Sam Oyola, senior scientist at ILRI who leads the One Health component of GenPath Africa, says: ‘ILRI's genomics facility is best placed to support regional activities on pathogen surveillance and pandemic preparedness, given the experience on COVID-19.'

'ILRI’s genomics platform is designed to develop and apply advanced technologies in predicting, detecting, tracking and controlling emergence, re-emergence and spillover and spread of pathogens through a One Health approach.'

In its mission to advance the impact of genomic surveillance, GenPath Africa has strong partners by its side. It is one of six projects that were created to form a genomic epidemiology network in sub-Saharan Africa. 

Together, this powerful new partnership aims to 

  • increase the use of genomic epidemiology across Africa to answer critical public health questions;
  • create data platforms through which integrated epidemiologic, clinical and genomic data can be collected and combined;
  • implement selected pilot projects that apply genomic epidemiology to specific disease areas and use the results to inform public health decision-making and product development; and
  • establish a community of practice, training programs and fellowship opportunities in genomic epidemiology on the continent.


About GenPath Africa 
GenPath Africa is a 48-month project funded by the European Union under its research and innovation program, Horizon Europe. It is supported by the Global Health EDCTP3 Joint Undertaking, which builds on the first and second European and Developing Countries Clinical Trials Partnership (EDCTP) programs. This new joint undertaking is a partnership between the European Union and the EDCTP Association, whose members are several European and African countries. The partnership will deliver new solutions for reducing the burden of infectious diseases in sub-Saharan Africa and strengthen research capacities to prepare and respond to re-emerging infectious diseases in this region and across the world.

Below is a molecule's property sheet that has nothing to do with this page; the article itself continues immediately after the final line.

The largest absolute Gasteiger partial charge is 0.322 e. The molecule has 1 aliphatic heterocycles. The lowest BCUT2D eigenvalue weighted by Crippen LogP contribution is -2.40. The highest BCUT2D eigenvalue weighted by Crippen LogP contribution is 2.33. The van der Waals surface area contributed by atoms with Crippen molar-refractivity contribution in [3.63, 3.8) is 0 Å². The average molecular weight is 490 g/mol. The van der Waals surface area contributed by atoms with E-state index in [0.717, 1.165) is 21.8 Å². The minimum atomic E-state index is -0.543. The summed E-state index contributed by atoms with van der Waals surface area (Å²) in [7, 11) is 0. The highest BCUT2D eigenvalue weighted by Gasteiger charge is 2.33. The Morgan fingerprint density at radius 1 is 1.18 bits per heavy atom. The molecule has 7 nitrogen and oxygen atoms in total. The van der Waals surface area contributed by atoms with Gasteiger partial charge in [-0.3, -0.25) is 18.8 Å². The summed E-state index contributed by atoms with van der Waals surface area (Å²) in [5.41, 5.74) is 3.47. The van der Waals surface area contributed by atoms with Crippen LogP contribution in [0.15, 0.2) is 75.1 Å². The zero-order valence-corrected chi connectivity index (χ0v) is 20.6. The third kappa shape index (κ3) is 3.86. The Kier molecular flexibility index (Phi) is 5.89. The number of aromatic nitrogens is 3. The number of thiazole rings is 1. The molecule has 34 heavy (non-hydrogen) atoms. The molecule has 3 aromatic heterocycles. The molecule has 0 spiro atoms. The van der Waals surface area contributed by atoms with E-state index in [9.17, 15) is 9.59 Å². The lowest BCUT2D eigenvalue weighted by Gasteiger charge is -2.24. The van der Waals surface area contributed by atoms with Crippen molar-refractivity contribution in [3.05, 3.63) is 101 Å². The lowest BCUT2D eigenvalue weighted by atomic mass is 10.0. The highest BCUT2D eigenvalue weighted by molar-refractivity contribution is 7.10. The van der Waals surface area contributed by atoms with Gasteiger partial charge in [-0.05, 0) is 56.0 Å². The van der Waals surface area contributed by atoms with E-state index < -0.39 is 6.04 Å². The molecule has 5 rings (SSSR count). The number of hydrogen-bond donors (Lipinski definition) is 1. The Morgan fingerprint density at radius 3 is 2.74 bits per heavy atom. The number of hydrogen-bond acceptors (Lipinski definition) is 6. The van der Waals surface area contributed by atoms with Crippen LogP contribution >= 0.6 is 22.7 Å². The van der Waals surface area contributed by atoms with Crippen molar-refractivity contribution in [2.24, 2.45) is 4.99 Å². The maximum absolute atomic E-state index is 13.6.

Learn more about GenPath Africa:

About the International Livestock Research Institute
The International Livestock Research Institute (ILRI) is a non-profit institution working for better lives through livestock. ILRI delivers science-based practices, provides scientific evidence and develops capacity in livestock development. Working in extensive partnerships, ILRI helps people in developing countries keep their farm animals alive and productive, increase their livestock and farm productivity in sustainable ways, find profitable markets for their animal products, and reduce the risk of livestock-related human diseases. Employing more than 600 staff and operating an annual budget of about USD 100 million, ILRI is co-hosted by Kenya and Ethiopia and operates 11 other regional (4) and country (7) offices in Africa (Senegal, Mali, Burkina Faso, Nigeria, Uganda, Tanzania and Zimbabwe) and Asia (India, Nepal, China and Vietnam). Australian animal scientist Peter Doherty, a former ILRI board member and co-winner of the 1996 Nobel Prize for Physiology or Medicine, serves as ILRI's patron. ILRI is a member of CGIAR, a global research-for-development partnership conducting research in 13 centres/alliances in close collaboration with hundreds of partners for a food-secure future.